Sabbatical Day 0. Friday April 22nd was my last day of work prior to starting my 3-month sabbatical, and it was also the start of the LDS MBA conference. I didn’t even need to change out of business casual – I arrived home from work, ate, and headed over for the 5:30 check in.
Although I have considered getting an MBA in the past and my father taught strategy at Northwestern’s Kellogg School of Management, I haven’t made the leap to get one. I have a masters degree in Information Systems, and 50% of the curriculum was MBA courses (strategy, marketing, organizational behavior, etc.) taught by MBA professors. While I’m sure I would learn a lot and build a good network, I don’t think getting a traditional MBA is in my future. Check out Josh Kaufman’s The Personal MBA – he proposes taking the time and money you would have spent on a traditional MBA to give yourself an education.
Regardless, the lineup of speakers was amazing and I didn’t want to miss it.
- Stephen M. R. Covey – son of Stephen R. Covey (7 Habits), author of The Speed of Trust, CEO
- Robert Gay – early partner with Mitt Romney at Bain Capital. He gave a 2002 convocation address at BYU’s Marriott School which I read a few years ago. His stories about his father working for Howard Hughes and the glut of Wall Street (Paris vs. Hamptons) really stuck with me.
- Dave Ulrich – HR guru, has written over 30 books
- Liz Wiseman – former executive at Oracle, author of Multipliers and Rookie Smarts
- Tom DeLong – Harvard Business School professor of Organizational Behavior
- Aaron Skonnard – co-founder CEO of Pluralsight, an online training company which has raised over $135m and has a valuation of just under $1bn
- Steve Shallenberger – serial entrepreneur
Note taking is one of my super powers. I took a ton of notes throughout the conference. Unfortunately, right now I’m on vacation and don’t have any of those notes with me. Rather than summarize the speeches, I want to share an awesome overarching principle that was reinforced for me:
Write thank you notes.
I stayed up late on Saturday night writing personalized notes to the speakers or Tweeting a thank you. You see, they all donated their time to speak at the conference. They weren’t getting paid, they were paying. They bought their own flights. Two of them had wedding anniversaries that weekend but made the quick trip to speak to us before flying back home.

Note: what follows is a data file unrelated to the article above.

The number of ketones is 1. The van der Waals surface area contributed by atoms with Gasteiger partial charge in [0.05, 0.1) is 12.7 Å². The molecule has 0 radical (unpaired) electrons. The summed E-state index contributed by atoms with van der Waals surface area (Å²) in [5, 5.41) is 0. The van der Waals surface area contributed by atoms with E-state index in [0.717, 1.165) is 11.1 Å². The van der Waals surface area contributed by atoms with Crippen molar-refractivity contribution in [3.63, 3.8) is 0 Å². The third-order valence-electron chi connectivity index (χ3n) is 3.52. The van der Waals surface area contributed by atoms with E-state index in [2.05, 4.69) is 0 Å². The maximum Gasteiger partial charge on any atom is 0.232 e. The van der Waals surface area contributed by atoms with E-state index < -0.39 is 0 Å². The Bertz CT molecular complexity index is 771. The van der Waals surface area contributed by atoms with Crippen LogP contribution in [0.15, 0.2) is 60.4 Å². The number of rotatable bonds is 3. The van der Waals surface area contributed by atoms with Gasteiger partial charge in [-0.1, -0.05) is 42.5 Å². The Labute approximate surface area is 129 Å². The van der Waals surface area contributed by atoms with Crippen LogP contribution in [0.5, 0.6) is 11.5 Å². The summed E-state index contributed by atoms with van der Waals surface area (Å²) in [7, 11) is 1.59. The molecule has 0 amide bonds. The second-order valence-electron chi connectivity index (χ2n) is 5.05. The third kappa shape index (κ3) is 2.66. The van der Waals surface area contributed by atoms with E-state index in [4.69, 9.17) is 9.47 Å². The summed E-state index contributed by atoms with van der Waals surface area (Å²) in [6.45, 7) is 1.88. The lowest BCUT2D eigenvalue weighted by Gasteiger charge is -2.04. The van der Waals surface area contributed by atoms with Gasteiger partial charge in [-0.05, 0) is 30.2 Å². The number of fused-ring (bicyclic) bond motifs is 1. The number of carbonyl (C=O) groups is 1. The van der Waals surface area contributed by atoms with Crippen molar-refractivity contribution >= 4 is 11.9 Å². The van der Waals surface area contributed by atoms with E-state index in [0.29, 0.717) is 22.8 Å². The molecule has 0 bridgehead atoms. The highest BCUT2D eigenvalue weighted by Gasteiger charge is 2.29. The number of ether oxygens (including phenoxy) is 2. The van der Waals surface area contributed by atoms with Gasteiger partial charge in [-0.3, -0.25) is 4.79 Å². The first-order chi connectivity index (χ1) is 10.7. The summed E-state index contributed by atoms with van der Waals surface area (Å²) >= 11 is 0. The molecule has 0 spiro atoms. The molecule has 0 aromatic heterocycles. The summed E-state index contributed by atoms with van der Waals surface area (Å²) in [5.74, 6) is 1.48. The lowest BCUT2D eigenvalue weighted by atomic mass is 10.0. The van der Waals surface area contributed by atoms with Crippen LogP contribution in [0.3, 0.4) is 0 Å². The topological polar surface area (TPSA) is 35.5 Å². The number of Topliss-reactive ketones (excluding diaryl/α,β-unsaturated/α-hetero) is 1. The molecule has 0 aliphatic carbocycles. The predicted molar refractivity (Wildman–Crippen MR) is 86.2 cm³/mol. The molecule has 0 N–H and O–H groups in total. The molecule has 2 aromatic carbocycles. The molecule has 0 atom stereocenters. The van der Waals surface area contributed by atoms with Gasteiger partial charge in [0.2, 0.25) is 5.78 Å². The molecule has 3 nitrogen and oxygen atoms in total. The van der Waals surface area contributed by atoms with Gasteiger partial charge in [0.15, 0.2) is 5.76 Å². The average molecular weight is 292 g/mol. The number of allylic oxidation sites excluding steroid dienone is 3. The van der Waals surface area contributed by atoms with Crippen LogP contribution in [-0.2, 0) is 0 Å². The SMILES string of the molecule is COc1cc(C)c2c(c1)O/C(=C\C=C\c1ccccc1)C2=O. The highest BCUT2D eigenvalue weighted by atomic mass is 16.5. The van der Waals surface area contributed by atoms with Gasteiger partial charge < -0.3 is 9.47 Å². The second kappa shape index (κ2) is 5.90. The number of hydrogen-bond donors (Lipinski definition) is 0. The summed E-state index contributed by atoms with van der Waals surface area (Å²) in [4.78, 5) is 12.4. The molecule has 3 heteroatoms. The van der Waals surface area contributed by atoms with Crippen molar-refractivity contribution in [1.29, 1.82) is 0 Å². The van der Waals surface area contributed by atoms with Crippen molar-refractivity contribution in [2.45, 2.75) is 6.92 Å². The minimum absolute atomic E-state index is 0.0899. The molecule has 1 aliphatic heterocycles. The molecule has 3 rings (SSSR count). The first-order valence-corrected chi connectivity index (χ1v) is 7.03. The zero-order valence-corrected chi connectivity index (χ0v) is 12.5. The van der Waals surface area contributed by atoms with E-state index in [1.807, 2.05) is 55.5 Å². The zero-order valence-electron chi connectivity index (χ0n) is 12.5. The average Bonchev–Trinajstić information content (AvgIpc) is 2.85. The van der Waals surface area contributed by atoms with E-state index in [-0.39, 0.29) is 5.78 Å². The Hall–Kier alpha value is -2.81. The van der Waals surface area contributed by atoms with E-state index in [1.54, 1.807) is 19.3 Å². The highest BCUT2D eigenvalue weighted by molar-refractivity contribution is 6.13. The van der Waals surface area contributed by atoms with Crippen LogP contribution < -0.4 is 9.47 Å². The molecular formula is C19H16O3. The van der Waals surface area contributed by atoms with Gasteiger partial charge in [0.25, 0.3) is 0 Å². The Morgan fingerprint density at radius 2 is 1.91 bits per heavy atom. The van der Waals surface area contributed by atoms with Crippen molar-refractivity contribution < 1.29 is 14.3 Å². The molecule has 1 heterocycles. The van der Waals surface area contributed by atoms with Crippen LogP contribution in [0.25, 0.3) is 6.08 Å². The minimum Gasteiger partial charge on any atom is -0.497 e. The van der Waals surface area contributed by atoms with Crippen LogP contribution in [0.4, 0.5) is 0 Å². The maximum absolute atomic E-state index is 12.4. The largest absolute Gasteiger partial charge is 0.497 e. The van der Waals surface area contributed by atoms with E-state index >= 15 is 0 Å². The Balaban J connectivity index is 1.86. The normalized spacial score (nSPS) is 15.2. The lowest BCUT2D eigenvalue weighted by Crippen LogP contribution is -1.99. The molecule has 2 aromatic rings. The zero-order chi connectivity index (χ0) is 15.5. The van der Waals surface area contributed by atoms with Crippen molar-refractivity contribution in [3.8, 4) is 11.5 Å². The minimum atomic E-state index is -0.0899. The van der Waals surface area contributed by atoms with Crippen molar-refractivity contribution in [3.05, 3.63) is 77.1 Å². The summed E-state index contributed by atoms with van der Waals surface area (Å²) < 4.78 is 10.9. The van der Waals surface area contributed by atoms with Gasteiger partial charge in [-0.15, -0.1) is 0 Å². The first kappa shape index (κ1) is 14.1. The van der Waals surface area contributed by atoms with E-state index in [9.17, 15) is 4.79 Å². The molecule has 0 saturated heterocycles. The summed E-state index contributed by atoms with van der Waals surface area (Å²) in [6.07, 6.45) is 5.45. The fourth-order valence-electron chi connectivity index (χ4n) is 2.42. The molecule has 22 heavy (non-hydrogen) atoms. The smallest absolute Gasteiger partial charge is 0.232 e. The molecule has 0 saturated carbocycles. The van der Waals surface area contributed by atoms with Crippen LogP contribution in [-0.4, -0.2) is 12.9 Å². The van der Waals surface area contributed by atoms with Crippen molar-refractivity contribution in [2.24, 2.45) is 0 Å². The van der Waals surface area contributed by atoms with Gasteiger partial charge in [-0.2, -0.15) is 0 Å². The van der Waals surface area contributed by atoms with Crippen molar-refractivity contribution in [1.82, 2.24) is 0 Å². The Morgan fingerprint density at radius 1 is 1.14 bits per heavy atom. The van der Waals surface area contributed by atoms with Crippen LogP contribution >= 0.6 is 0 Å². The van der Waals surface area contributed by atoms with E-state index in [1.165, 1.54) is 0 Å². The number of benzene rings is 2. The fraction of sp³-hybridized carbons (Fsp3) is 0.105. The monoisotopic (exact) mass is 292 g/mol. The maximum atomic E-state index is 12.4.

My goal in writing was just to say “thank you”, and to say it in a meaningful way which demonstrated that I was listening and that I learned. The replies I got were far more than I expected. Here they are:
Stephen M R Covey
@StephenMRCovey thank you for donating your time and coming up to Boston for the LDS MBA conference this weekend! Enjoyed your presentation.
— Derek Christensen (@derekdac) April 24, 2016
Sent a very personalized and thoughtful reply, included three essays relevant to my email, and mailed me two of his books, The Why of Work and Leadership Capital Index. I’m looking forward to reading them during my sabbatical.
On Friday night, prior to her Saturday presentation, I was able to speak with Liz for a few minutes (conference tip – it’s easier to talk to speakers before their presentations). I had listened to Multipliers on Audible during my daily commute and it made me ask a number of questions about my own leadership style.
I couldn’t find an email address for Liz, but following Jason Calacanis’s wisdom that you can generally reach a founder at firstname.lastname@example.org, my email went through.
She wrote a thoughtful response and even offered to help me as I implement my grand plan: be very successful in business, research and write, then speak, consult, and teach. She also invited me to connect with her on LinkedIn.
Tom lives in Boston and offered to make time for me to come into his office to discuss more about the organizational behavior concepts he covered. I may even assist him with some research while I’m on sabbatical.
Aaron is extremely busy, being CEO of a large company and having a large young family. I was excited and a bit surprised when he 1) wrote back, 2) added me on LinkedIn, and 3) followed me on Twitter. Above and beyond.
Next time someone volunteers, speaks, or does something that you appreciate, take time to write a thank you note.